Where Do You Get Your Water?
As tap water is considered to contain contaminants that
are not conducive to long term health, two other methods of attaining
clean water come to mind; bottled water and filtered water. These
methods are explored below, together with there advantages and
Bottled water is now readily available on the shelves
of most supermarkets, and it's a clear indication of how seriously
people are now taking the issue of their tap water quality. Unfortunately
the quality and taste of bottled water is highly variable and
it is generally expensive, at between 12p and £1.69 per
litre. Just ask yourself these questions:
- Which brand of bottled water will you choose? Is it the
price? Is it the shape or colour of the bottle? Is it because
youve just seen the latest advertising campaign? Where
do you find the information that really matters about each
brand of bottled water, such as the mineral content, the
presence of contaminants or oestrogen-rich plasticisers from
the plastic bottles?
- Do you cook your vegetables in bottled water? Probably
not, as it is works out very expensive. But do you realise
that by cooking your vegetables in tap water, many of the
contaminants will be absorbed and concentrated in your vegetables.
Given the sheer expense of bottled water, and given
the uncertainty about the actual quality of the content, many
people prefer to make use of Water Filters.
What Are Water Filters?
Water filters are devices that take ordinary tap
water and, through various filtration processes, reduce contaminants from
the water, making it more suitable for human consumption.
The price and complexity of water filters varies,
as does the quality of water they produce. Below are explored
the common methods of water filtration.
Widely available from supermarkets and chemists
in the UK, carbon filters improve the taste of tap water by removing
the chlorine. They may also reduce some pesticides.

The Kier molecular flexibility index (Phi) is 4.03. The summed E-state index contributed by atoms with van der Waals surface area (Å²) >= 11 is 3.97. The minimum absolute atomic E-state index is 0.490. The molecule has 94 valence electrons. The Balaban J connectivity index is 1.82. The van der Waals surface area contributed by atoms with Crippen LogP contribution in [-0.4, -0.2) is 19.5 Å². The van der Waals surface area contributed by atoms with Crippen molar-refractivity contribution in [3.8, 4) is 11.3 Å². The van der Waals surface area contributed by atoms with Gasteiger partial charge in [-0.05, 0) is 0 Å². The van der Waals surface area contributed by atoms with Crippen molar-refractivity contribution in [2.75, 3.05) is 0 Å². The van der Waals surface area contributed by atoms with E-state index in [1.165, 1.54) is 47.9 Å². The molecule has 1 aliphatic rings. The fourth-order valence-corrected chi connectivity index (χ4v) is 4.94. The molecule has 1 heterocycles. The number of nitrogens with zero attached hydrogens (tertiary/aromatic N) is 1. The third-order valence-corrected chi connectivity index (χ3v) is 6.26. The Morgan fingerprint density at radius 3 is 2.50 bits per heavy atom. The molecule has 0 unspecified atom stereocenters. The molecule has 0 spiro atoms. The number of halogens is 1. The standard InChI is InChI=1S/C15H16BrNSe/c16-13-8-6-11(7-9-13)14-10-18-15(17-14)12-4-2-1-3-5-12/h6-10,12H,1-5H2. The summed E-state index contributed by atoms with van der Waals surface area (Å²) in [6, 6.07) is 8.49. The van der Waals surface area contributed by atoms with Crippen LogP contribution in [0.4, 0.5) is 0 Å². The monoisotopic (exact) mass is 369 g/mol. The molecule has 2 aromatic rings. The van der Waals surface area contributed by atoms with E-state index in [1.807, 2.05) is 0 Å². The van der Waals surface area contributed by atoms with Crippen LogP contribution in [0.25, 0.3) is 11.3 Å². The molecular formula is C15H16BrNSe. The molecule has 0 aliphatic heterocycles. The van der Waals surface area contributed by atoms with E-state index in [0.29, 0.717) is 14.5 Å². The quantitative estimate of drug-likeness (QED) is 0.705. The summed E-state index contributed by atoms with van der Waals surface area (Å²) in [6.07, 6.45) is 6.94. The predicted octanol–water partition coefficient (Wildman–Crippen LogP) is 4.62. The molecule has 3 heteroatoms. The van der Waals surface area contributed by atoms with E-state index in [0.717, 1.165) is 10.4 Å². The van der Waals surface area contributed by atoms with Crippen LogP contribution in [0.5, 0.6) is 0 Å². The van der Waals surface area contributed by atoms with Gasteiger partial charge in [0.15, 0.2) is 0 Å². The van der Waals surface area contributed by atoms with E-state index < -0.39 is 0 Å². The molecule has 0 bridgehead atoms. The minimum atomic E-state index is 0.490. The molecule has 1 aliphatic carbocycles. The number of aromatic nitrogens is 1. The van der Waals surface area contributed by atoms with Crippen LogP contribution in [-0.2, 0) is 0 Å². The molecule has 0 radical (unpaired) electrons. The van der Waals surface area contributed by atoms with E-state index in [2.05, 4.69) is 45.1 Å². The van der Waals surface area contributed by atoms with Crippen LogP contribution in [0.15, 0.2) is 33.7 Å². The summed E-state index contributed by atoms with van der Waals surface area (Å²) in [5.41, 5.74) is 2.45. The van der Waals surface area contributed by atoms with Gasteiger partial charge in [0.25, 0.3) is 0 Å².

Unfortunately they do not reduce fluoride, hormones,
toxic metal salts and other chemicals.
Distilled Water System
Distilled water systems usually boil water into
steam and condense it back into water, collecting the water in
a purer form. When water boils, it leaves impurities behind in
the boiling chamber.
Whilst distillers reduce almost all of the impurities
from tap water, they are usually very slow. Distillers are most
frequently used in commercial industry, but some household distillers
are available to provide water for drinking and cookingsupplies.
Unfortunately distilled water has a bland taste, because the
dissolved minerals that give water a pleasing taste have been
reduced. As water is heated the impurities in the boiling chamber
increase in concentration. The water left behind in the boiling
chamber is discarded and the process is started over. There is
also some concern about the effect of distilled water on the
Reverse Osmosis is a complicated process (see What
is Reverse Osmosis) that typically reduces at
least 90% of Total Dissolved Solids from water. A plumbed-in
reverse osmosis filtration system provides very high quality
water for drinking and cooking. It can also be given to pets.
Reverse osmosis (RO) filtration systems are widely
acknowledged as the most effective filtration systems available.
They are used by the medical profession to produce pure
water for dialysis and other purposes and are readily available
for the domestic market.
Unfortunately RO systems usually remain expensive, costing upwards of £500
per system and may vary wildly in quality.
For more information on Our
Reverse Osmosis System, click here.
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